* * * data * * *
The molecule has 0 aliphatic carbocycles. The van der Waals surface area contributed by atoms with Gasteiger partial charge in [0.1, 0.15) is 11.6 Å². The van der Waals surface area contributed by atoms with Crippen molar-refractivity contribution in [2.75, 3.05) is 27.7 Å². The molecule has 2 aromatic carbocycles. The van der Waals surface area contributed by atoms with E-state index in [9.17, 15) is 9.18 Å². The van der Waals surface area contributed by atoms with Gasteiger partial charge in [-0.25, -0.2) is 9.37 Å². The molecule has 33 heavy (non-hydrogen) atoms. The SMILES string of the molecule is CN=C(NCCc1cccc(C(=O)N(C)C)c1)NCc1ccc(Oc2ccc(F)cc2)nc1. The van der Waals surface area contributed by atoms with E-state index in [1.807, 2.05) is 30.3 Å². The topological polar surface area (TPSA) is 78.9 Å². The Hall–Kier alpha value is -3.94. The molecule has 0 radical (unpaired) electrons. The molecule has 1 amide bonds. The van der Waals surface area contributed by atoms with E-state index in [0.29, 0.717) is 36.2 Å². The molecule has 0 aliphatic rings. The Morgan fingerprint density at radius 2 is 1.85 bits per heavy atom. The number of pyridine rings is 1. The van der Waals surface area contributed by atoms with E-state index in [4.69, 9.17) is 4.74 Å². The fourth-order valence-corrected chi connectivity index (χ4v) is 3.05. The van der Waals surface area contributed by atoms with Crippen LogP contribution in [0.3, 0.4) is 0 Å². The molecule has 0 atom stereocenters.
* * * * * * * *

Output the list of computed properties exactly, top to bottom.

The molecule has 0 aliphatic carbocycles. The van der Waals surface area contributed by atoms with Gasteiger partial charge in [0.1, 0.15) is 11.6 Å². The van der Waals surface area contributed by atoms with Crippen molar-refractivity contribution in [2.75, 3.05) is 27.7 Å². The molecule has 2 aromatic carbocycles. The van der Waals surface area contributed by atoms with E-state index in [9.17, 15) is 9.18 Å². The van der Waals surface area contributed by atoms with Gasteiger partial charge in [-0.25, -0.2) is 9.37 Å². The molecule has 33 heavy (non-hydrogen) atoms. The SMILES string of the molecule is CN=C(NCCc1cccc(C(=O)N(C)C)c1)NCc1ccc(Oc2ccc(F)cc2)nc1. The van der Waals surface area contributed by atoms with E-state index in [1.807, 2.05) is 30.3 Å². The topological polar surface area (TPSA) is 78.9 Å². The Hall–Kier alpha value is -3.94. The molecule has 0 radical (unpaired) electrons. The molecule has 1 amide bonds. The van der Waals surface area contributed by atoms with E-state index in [0.29, 0.717) is 36.2 Å². The molecule has 0 aliphatic rings. The Morgan fingerprint density at radius 2 is 1.85 bits per heavy atom. The number of pyridine rings is 1. The van der Waals surface area contributed by atoms with E-state index in [4.69, 9.17) is 4.74 Å². The fourth-order valence-corrected chi connectivity index (χ4v) is 3.05. The van der Waals surface area contributed by atoms with Crippen LogP contribution in [0.3, 0.4) is 0 Å². The molecule has 0 atom stereocenters.